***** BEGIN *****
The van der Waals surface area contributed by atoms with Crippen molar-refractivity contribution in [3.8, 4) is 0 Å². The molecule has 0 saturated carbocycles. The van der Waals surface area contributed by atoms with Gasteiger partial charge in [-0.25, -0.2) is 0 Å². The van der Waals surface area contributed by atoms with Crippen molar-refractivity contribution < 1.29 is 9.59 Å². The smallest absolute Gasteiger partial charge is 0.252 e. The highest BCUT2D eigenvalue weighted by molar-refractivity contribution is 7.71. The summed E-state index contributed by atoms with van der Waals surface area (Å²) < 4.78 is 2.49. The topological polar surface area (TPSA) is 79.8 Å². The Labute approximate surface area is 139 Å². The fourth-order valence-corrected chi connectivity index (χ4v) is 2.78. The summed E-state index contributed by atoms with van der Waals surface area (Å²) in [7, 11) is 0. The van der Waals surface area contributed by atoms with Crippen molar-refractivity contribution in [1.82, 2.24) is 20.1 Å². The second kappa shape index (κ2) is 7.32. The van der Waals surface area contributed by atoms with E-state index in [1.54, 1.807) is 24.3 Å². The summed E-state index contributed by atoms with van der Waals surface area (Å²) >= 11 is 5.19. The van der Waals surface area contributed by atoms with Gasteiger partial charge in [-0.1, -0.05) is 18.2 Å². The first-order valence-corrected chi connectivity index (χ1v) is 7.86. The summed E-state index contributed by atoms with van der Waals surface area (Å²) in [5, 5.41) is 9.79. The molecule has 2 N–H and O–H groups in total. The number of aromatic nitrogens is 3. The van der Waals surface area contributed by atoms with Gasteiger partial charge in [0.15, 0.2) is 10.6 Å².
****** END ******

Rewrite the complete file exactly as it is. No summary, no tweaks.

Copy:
The van der Waals surface area contributed by atoms with Crippen molar-refractivity contribution in [3.8, 4) is 0 Å². The molecule has 0 saturated carbocycles. The van der Waals surface area contributed by atoms with Gasteiger partial charge in [-0.25, -0.2) is 0 Å². The van der Waals surface area contributed by atoms with Crippen molar-refractivity contribution < 1.29 is 9.59 Å². The smallest absolute Gasteiger partial charge is 0.252 e. The highest BCUT2D eigenvalue weighted by molar-refractivity contribution is 7.71. The summed E-state index contributed by atoms with van der Waals surface area (Å²) < 4.78 is 2.49. The topological polar surface area (TPSA) is 79.8 Å². The Labute approximate surface area is 139 Å². The fourth-order valence-corrected chi connectivity index (χ4v) is 2.78. The summed E-state index contributed by atoms with van der Waals surface area (Å²) in [7, 11) is 0. The van der Waals surface area contributed by atoms with Crippen molar-refractivity contribution in [1.82, 2.24) is 20.1 Å². The second kappa shape index (κ2) is 7.32. The van der Waals surface area contributed by atoms with E-state index in [1.54, 1.807) is 24.3 Å². The summed E-state index contributed by atoms with van der Waals surface area (Å²) >= 11 is 5.19. The van der Waals surface area contributed by atoms with Gasteiger partial charge in [-0.1, -0.05) is 18.2 Å². The first-order valence-corrected chi connectivity index (χ1v) is 7.86. The summed E-state index contributed by atoms with van der Waals surface area (Å²) in [5, 5.41) is 9.79. The molecule has 2 N–H and O–H groups in total. The number of aromatic nitrogens is 3. The van der Waals surface area contributed by atoms with Gasteiger partial charge in [0.15, 0.2) is 10.6 Å².